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ATR to set up training centre in Bangkok

Seeks larger role in Asian aviation market

ATR, the world's largest manufacturer of commercial turboprop aircraft, will set up a training centre in Bangkok in December, as it aims at playing a rising role in the fast-growing aviation market in Southeast Asia.

The France-based firm declined to reveal the location of the centre or other details, but said it would be its sixth training facility worldwide, after Bogota, Paris, Toulouse, Johannesburg and Singapore. It will train pilots and maintenance technicians working on ATR aircraft at a time when demand for them is on the rise in this region.

Currently, the 24-hour centre in Singapore can train more than 500 ATR pilots and technicians per year, mainly from this region.

Filippo Bagnato, ATR's chief executive officer, said Bangkok was chosen as its new training base to reflect the dynamism of the regional market. Asean and parts of Latin America are the fastest-growing markets for the company, with Southeast Asia possibly remaining the world's fastest-growing market for the next five years.

This region is therefore a strategic location for the aviation industry. Countries here have witnessed economic prosperity and more and more people can afford to travel by air. In terms of infrastructure, airports have been improved, enhancing regional network connectivity.

At present, the newest ATR-600s are the preferred aircraft for the development of new regional networks in fast-growing economies.

In the Asia-Pacific region, ATR has an 85-per-cent share of the regional-aircraft backlog with 105 planes in the 50-90-seat category, while in Asean alone the backlog is 62, or a 97-per-cent share in the category. It forecasts that the ATR fleet in Asean by 2016 will be four times what it was in 2005.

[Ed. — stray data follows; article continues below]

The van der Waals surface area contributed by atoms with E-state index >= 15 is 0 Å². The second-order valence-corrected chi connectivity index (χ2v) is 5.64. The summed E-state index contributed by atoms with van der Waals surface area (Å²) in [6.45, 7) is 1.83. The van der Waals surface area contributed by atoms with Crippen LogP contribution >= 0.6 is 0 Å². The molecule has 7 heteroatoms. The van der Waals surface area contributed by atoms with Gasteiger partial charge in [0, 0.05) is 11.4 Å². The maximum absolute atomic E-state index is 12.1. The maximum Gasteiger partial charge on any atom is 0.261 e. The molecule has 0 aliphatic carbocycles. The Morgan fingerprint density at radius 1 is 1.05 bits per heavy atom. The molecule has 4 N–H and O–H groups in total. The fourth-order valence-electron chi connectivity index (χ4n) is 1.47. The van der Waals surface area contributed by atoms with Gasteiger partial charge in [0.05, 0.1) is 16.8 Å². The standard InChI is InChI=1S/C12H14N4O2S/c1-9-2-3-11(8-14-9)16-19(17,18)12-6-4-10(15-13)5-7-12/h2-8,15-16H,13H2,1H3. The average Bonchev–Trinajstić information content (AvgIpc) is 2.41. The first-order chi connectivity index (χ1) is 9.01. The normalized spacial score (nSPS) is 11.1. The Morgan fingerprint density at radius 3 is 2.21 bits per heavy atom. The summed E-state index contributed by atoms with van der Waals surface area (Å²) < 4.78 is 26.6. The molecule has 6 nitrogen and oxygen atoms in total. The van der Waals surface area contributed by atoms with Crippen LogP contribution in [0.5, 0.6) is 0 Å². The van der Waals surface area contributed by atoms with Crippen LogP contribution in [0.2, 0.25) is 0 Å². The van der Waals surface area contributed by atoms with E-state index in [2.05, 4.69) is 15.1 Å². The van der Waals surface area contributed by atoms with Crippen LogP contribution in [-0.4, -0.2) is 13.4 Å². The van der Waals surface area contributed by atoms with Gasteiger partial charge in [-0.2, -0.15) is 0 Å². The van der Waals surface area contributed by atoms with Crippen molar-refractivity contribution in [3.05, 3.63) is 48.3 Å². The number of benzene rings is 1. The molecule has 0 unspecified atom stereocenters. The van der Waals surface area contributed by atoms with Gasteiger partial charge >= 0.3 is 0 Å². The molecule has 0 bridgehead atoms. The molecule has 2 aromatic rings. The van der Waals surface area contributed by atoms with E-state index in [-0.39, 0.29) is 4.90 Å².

ATR has dominated sales of 50-90-seat regional aircraft both in Asia-Pacific and Asean from 2005 to 2013, with 322 aircraft (65 per cent) and 161 aircraft (98 per cent) respectively.

ATR's key buyers in Asean include Lion Air, Malaysia Airlines, Vietnam Airlines, and Garuda Indonesia. Lion Air, based in Jakarta, recently placed a big order for 60 aircraft. Delivery will run until next year.

Worldwide, the number of ATR deliveries is expected to be 90 in 2015, up from 80 this year and 74 last year. Last year, the ATR backlog was 221, valued at US$5.3 billion (Bt170 billion). Asia-Pacific was the biggest contributor with 39 per cent.

Deal at Singapore Airshow

On Wednesday at the Singapore Airshow, Bangkok Airways signed a contract with ATR on the firm sale of six ATR 72-600 aircraft and two options, valued at almost $200 million.

Currently, Bangkok Airways has eight ATRs in its fleet. This latest purchase will be to replace ageing planes and also to serve new routes. The first will be delivered this year.

Bagnato said the market for small regional airliners would continue growing significantly in the future, and he expected 3,000 new aircraft to be added to the sky worldwide by 2020. These planes have become more popular because of high fuel costs, which make up more than 35 per cent of the total operational expenses.

Currently, the company produces two sizes of turboprop aircraft, the 50-seater ATR 42 and 70-seater ATR 72. Last year, its total turnover was $1.63 billion. The Asia-Pacific region was the biggest sales contributor with 30 per cent.


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